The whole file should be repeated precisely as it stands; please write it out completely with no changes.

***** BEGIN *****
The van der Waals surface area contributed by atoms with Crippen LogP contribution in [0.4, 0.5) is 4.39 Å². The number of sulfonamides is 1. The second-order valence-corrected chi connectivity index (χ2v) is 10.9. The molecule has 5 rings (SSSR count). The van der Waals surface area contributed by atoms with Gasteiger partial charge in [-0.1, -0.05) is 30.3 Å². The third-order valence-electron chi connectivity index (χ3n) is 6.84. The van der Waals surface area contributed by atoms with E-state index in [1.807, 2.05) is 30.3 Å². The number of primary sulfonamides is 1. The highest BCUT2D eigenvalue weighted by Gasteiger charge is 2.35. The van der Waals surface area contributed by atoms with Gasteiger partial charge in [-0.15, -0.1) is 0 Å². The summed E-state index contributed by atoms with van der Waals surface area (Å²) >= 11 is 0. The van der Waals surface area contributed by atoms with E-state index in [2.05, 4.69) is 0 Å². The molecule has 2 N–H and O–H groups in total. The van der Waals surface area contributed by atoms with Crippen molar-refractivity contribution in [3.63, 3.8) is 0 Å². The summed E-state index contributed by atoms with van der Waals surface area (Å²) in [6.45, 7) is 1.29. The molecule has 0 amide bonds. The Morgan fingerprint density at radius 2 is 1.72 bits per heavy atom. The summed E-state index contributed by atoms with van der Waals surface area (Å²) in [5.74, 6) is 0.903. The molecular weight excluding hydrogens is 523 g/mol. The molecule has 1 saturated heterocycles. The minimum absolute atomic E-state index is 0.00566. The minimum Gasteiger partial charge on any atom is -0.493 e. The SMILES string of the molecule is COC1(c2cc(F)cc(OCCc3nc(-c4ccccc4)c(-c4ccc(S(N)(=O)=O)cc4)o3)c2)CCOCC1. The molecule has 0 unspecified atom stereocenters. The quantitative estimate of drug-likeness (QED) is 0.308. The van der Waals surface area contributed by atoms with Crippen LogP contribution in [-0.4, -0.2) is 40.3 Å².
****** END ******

The van der Waals surface area contributed by atoms with Crippen LogP contribution in [0.4, 0.5) is 4.39 Å². The number of sulfonamides is 1. The second-order valence-corrected chi connectivity index (χ2v) is 10.9. The molecule has 5 rings (SSSR count). The van der Waals surface area contributed by atoms with Gasteiger partial charge in [-0.1, -0.05) is 30.3 Å². The third-order valence-electron chi connectivity index (χ3n) is 6.84. The van der Waals surface area contributed by atoms with E-state index in [1.807, 2.05) is 30.3 Å². The number of primary sulfonamides is 1. The highest BCUT2D eigenvalue weighted by Gasteiger charge is 2.35. The van der Waals surface area contributed by atoms with Gasteiger partial charge in [-0.15, -0.1) is 0 Å². The summed E-state index contributed by atoms with van der Waals surface area (Å²) >= 11 is 0. The van der Waals surface area contributed by atoms with E-state index in [2.05, 4.69) is 0 Å². The molecule has 2 N–H and O–H groups in total. The van der Waals surface area contributed by atoms with Crippen molar-refractivity contribution in [3.63, 3.8) is 0 Å². The summed E-state index contributed by atoms with van der Waals surface area (Å²) in [6.45, 7) is 1.29. The molecule has 0 amide bonds. The Morgan fingerprint density at radius 2 is 1.72 bits per heavy atom. The summed E-state index contributed by atoms with van der Waals surface area (Å²) in [5.74, 6) is 0.903. The molecular weight excluding hydrogens is 523 g/mol. The molecule has 1 saturated heterocycles. The minimum absolute atomic E-state index is 0.00566. The minimum Gasteiger partial charge on any atom is -0.493 e. The SMILES string of the molecule is COC1(c2cc(F)cc(OCCc3nc(-c4ccccc4)c(-c4ccc(S(N)(=O)=O)cc4)o3)c2)CCOCC1. The molecule has 0 unspecified atom stereocenters. The quantitative estimate of drug-likeness (QED) is 0.308. The van der Waals surface area contributed by atoms with Crippen LogP contribution in [-0.4, -0.2) is 40.3 Å².